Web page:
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Diamond Approach

Glossary of Spiritual Wisdom

From the teachings of A.H. Almaas

What is Nameless?

Diamond Approach Teachings About: Nameless

Being Beyond the Nameless Reality

Even consciousness, which is not exactly a concept, can be shed. At some point, usually without anticipating it, one realizes that one is perceiving the Nameless Reality as external to oneself. One becomes aware that one is beyond the Nameless, and the world that it supports, as an unknowable mystery. The Nonconceptual Reality, which is the ground of the world of concepts, is experienced here as not absolutely real. In fact, it is experienced as a radiance, ephemeral and insubstantial, in relation to and emanating from an unfathomable Absolute. One realizes that one’s most absolute nature, which turns out to be the underlying nature of all of existence, transcends not only the mind, but consciousness itself. One is the beyond, beyond whatever can be experienced or perceived. Absence is seen as an incomplete glimpse into the Absolute. One is the ultimate subject, which cannot be an object of perception, and hence is unknown and unknowable. The Absolute is not aware of itself, but awareness of everything else proceeds from it, while what characterizes consciousness is that it is conscious of itself.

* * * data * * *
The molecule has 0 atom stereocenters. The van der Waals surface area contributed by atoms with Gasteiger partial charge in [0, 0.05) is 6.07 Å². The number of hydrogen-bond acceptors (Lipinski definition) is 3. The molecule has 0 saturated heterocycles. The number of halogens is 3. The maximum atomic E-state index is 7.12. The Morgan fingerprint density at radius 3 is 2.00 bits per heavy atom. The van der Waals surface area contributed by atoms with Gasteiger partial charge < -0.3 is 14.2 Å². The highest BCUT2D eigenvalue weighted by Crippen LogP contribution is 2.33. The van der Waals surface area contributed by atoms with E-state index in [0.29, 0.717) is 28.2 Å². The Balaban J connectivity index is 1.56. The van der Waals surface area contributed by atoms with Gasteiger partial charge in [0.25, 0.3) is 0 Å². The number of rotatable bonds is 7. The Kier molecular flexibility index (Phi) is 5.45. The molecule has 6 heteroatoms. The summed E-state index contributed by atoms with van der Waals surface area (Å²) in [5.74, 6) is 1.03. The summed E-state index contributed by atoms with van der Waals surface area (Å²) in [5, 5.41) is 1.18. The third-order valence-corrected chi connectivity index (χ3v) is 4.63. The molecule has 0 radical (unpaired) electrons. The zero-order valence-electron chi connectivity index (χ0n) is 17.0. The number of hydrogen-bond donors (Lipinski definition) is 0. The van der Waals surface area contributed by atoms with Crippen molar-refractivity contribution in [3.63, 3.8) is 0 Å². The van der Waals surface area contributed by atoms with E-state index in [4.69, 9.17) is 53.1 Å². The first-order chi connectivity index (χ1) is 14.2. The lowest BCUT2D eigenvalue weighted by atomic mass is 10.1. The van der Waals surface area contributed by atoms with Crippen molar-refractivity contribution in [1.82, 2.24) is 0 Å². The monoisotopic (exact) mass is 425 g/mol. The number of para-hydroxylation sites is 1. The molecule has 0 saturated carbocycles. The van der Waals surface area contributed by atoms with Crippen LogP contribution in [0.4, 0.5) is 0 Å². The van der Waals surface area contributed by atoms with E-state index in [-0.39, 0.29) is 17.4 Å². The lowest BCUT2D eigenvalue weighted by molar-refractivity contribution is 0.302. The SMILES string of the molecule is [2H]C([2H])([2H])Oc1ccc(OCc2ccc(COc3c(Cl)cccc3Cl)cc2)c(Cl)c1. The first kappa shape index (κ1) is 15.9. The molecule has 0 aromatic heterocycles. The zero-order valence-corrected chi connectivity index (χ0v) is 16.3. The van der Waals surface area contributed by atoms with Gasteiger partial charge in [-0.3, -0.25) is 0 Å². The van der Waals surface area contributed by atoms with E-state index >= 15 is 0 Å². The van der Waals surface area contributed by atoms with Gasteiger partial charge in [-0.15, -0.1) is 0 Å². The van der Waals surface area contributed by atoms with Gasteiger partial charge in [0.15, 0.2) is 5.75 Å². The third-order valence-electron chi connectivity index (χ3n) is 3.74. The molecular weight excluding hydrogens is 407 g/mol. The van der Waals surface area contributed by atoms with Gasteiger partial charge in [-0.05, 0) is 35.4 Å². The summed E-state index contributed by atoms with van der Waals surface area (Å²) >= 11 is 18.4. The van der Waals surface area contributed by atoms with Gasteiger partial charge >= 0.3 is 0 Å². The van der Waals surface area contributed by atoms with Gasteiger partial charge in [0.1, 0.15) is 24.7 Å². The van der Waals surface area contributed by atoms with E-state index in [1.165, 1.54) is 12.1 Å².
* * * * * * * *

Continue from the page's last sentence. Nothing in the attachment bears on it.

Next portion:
Functioning and the Nameless

The relation of the Personal Essence to this nonconceptual reality is again seen in functioning. Functioning in this realm is like that in the state of Absence, in the sense that it is not related to a doer or a center. However, there is no duality, no differentiation between the presence of Nameless Reality and functioning. The experience is of the ultimate reality, which is everything and beyond everything, and is seen to be the source of functioning, without functioning being any different from the presence of the Nameless Reality. One is the Nameless all, without the mind saying so. One is the functioning, without the mind saying that one is functioning. The Reality is functioning, and functioning is the Reality. In other words, the Nonconceptual Reality is what functions, without functioning being perceived as separate in any way from the presence of Reality. There is no conceptualization whatsoever, so there is no differentiation between functioning and what functions. It is as if when the hand moves it is not your hand, but the hand of the true Reality, which is nothing but the true Reality. The Nameless Reality is you, is the hand, and is the movement of the hand. This condition is expressed in a famous Zen Koan: A Zen master, Joshu, was approached by a disciple. The disciple asked the master to teach him the essence of Zen. The master asked: "Have you had your breakfast?" The disciple answered affirmatively. The master said: "Then go wash your bowl."

Presence and Absence